According to the statistics published by GitHub, open source JavaScript activity as measured by pull requests has doubled in the past two years. It’s more than the next two languages (Java and Python) combined.

“Open source JavaScript activity as measured by pull requests has doubled in the past two years”

Given we are heavily dependent on JavaScript at Sparta — we decided to implement something called Engineering Maintenance Day in order to ensure we minimise defects that are shipped to production.

We have three different products within our team, that each require a variety of tasks during an EMD.

API (Ruby, Ruby on Rails)

  • Heroku (Ruby version) — Are there any new major or minor releases that we could benefit from?
  • Database (Postgres) — Same as above (we recently updated to 9.5+ because we needed JSONB as a column type)
  • Gems — Go through the changelog’s on a regular basis. Use a lockfile. One of the tools you can take a look at is Gemnasium which helps automate this

Web (Node/Express)

  • Heroku (Node) — Are there any new major or minor releases that we could benefit from?
  • NPM packages — Go through the changelog’s of the updated dependencies. Lock your versions with a yarn lockfile or npm-shrinkwrap. Take a look at which helps you automate this.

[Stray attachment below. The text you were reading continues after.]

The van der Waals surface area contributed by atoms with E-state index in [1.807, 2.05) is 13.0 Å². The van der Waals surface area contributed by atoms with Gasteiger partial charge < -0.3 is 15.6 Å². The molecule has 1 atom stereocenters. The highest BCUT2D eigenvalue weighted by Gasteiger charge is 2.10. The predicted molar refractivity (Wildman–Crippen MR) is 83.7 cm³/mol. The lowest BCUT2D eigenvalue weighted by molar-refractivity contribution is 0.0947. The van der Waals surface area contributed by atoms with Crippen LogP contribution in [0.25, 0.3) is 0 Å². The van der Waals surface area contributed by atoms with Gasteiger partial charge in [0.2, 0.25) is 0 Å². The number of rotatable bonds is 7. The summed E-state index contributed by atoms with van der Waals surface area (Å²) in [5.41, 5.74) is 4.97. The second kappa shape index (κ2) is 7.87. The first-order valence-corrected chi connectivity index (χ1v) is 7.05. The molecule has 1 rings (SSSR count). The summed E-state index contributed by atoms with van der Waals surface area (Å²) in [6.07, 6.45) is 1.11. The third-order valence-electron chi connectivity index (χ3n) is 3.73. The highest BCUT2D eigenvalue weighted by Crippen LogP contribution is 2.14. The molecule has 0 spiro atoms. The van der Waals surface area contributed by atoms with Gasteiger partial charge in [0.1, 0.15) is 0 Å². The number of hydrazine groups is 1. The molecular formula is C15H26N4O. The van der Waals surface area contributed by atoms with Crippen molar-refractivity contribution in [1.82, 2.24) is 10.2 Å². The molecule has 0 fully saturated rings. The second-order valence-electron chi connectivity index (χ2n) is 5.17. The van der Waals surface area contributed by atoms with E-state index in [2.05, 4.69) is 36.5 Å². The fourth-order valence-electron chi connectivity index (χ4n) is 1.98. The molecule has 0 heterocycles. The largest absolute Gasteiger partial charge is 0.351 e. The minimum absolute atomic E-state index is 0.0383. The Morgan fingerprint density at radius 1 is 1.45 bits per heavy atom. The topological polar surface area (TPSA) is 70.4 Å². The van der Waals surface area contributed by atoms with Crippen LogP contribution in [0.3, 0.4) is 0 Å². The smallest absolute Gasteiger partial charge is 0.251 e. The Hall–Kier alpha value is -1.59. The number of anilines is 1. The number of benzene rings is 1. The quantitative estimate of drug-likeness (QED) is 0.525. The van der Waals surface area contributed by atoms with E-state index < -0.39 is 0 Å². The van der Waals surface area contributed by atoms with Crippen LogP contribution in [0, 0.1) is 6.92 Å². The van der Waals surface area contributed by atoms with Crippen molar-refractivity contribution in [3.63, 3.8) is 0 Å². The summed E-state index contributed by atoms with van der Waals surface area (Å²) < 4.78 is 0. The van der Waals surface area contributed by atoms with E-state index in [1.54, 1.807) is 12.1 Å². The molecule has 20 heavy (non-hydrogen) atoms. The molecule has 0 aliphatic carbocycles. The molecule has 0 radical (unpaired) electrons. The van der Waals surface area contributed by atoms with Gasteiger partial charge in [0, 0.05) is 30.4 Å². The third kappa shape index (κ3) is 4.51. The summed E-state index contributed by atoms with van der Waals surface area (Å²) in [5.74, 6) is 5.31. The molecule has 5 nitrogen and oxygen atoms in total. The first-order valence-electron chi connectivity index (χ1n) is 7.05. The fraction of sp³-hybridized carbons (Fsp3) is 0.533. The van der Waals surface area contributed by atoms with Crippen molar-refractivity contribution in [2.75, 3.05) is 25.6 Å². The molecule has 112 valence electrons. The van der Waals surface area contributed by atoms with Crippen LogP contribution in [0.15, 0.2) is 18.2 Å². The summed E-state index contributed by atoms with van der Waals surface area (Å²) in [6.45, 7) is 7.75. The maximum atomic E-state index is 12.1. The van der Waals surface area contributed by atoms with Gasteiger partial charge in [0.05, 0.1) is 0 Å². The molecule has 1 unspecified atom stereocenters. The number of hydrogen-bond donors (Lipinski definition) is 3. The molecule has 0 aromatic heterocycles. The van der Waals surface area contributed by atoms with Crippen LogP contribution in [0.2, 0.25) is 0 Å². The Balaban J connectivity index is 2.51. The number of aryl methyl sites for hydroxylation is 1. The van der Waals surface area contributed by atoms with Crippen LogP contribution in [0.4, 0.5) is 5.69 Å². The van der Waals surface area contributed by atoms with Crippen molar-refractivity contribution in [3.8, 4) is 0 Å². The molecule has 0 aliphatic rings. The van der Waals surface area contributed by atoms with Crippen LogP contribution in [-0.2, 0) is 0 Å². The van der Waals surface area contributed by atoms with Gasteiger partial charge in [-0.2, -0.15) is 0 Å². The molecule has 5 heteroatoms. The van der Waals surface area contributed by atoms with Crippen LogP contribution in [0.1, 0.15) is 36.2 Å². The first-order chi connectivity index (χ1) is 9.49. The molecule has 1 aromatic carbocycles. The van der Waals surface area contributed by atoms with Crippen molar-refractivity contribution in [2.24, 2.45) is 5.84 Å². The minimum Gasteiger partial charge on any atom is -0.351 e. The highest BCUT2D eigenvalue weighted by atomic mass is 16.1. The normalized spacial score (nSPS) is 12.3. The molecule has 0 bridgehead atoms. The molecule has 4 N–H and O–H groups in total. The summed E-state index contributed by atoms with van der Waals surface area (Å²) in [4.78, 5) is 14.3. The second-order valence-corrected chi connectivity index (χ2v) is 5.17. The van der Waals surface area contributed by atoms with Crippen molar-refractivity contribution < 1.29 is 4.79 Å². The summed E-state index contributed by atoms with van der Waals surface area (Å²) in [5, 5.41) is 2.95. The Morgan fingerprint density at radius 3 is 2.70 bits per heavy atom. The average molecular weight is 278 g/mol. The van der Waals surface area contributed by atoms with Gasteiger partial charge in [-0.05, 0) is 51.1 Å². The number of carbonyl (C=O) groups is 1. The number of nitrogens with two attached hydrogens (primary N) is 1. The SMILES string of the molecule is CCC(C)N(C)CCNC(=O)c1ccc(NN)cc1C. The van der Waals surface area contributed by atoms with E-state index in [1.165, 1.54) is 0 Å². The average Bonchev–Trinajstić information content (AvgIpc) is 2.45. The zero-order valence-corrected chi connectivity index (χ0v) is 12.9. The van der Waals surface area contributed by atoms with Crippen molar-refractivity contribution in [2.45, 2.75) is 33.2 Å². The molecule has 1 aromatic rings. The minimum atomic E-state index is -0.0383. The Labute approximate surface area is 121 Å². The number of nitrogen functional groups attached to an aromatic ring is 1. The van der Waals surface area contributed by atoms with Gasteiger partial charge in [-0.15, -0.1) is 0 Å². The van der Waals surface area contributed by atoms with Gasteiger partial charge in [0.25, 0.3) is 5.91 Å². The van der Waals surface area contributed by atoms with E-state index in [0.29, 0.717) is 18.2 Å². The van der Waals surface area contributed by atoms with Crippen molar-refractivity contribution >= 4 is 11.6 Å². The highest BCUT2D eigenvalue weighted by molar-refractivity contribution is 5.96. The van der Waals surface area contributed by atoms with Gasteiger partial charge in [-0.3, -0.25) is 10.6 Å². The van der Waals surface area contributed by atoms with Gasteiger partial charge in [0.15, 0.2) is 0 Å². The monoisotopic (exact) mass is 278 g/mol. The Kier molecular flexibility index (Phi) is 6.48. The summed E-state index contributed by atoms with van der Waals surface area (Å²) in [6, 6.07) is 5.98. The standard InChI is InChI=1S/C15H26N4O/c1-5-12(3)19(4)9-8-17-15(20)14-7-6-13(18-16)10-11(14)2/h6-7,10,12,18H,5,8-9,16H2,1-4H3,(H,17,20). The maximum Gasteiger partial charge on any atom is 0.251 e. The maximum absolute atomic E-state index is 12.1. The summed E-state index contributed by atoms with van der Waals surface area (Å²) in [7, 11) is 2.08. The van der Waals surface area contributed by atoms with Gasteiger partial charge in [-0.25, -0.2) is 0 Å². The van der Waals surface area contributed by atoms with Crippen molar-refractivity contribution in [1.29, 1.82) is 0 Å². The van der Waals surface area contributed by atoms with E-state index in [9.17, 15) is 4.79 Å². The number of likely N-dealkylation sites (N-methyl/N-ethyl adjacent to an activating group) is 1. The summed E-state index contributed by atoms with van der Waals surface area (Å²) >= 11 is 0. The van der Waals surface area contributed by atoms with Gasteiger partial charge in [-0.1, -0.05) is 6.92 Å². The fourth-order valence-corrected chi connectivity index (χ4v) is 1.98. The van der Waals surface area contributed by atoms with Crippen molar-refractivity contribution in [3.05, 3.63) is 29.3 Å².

Mobile (Swift)

  • Cocoapods — Are there any new major or minor releases that we could benefit from?

Verification during an EMD

This is one of the times where proper test suites really shine, since we can update dependencies and quickly find any issues.

  • Unit tests
  • End to end tests


There will always be reasons for a fork to exist. In a larger organisation it will be hard to keep track of the different reasons. As always, it’s good to maintain a documented list of these in case the maintainer at your company decides to move on.


(Dependency name). Reason for fork: Forked because we decided to expose a private attribute. Pull request upstream has been submitted at 12/2 2017 by <Name>

We make sure to always put the forks in our own organisation’s namespace on GitHub. That way we as an organisation maintain control of them.

Locked versions

There might be reasons that some dependencies have been locked to a specific version. Perhaps it involves a larger refactoring because it exposes a new API. Either way, these needs to be documented somewhere.